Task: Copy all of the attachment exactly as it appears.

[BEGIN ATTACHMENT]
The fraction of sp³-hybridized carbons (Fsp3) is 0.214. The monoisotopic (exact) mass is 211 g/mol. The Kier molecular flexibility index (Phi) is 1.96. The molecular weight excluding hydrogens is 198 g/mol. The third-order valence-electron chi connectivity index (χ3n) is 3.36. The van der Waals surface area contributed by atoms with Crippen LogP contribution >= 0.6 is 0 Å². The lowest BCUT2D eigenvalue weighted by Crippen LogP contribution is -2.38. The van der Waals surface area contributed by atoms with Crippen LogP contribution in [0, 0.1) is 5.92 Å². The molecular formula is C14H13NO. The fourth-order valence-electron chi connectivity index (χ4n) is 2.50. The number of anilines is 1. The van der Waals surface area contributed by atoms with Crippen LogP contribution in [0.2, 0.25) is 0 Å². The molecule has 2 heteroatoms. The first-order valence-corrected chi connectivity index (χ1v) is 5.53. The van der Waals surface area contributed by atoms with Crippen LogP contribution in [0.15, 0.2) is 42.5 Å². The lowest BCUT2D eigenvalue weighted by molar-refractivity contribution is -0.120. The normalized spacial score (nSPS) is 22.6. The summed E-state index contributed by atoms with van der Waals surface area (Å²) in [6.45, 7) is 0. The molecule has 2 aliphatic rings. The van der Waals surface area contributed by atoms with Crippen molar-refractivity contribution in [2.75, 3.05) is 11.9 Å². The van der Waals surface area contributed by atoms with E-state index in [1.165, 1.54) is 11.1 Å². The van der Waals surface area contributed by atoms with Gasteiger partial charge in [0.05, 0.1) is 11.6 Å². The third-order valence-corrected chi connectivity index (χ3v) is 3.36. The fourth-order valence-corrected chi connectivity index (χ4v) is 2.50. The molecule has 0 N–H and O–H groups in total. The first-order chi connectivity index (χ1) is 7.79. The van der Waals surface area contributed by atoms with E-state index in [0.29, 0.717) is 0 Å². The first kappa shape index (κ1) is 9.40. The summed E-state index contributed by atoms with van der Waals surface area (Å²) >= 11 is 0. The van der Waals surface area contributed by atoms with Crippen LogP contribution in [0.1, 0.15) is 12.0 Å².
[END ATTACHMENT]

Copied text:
The fraction of sp³-hybridized carbons (Fsp3) is 0.214. The monoisotopic (exact) mass is 211 g/mol. The Kier molecular flexibility index (Phi) is 1.96. The molecular weight excluding hydrogens is 198 g/mol. The third-order valence-electron chi connectivity index (χ3n) is 3.36. The van der Waals surface area contributed by atoms with Crippen LogP contribution >= 0.6 is 0 Å². The lowest BCUT2D eigenvalue weighted by Crippen LogP contribution is -2.38. The van der Waals surface area contributed by atoms with Crippen LogP contribution in [0, 0.1) is 5.92 Å². The molecular formula is C14H13NO. The fourth-order valence-electron chi connectivity index (χ4n) is 2.50. The number of anilines is 1. The van der Waals surface area contributed by atoms with Crippen LogP contribution in [0.2, 0.25) is 0 Å². The molecule has 2 heteroatoms. The first-order valence-corrected chi connectivity index (χ1v) is 5.53. The van der Waals surface area contributed by atoms with Crippen LogP contribution in [0.15, 0.2) is 42.5 Å². The lowest BCUT2D eigenvalue weighted by molar-refractivity contribution is -0.120. The normalized spacial score (nSPS) is 22.6. The summed E-state index contributed by atoms with van der Waals surface area (Å²) in [6.45, 7) is 0. The molecule has 2 aliphatic rings. The van der Waals surface area contributed by atoms with Crippen molar-refractivity contribution in [2.75, 3.05) is 11.9 Å². The van der Waals surface area contributed by atoms with E-state index in [1.165, 1.54) is 11.1 Å². The van der Waals surface area contributed by atoms with Gasteiger partial charge in [0.05, 0.1) is 11.6 Å². The third-order valence-corrected chi connectivity index (χ3v) is 3.36. The fourth-order valence-corrected chi connectivity index (χ4v) is 2.50. The molecule has 0 N–H and O–H groups in total. The first-order chi connectivity index (χ1) is 7.79. The van der Waals surface area contributed by atoms with E-state index in [0.29, 0.717) is 0 Å². The first kappa shape index (κ1) is 9.40. The summed E-state index contributed by atoms with van der Waals surface area (Å²) >= 11 is 0. The van der Waals surface area contributed by atoms with Crippen LogP contribution in [0.1, 0.15) is 12.0 Å².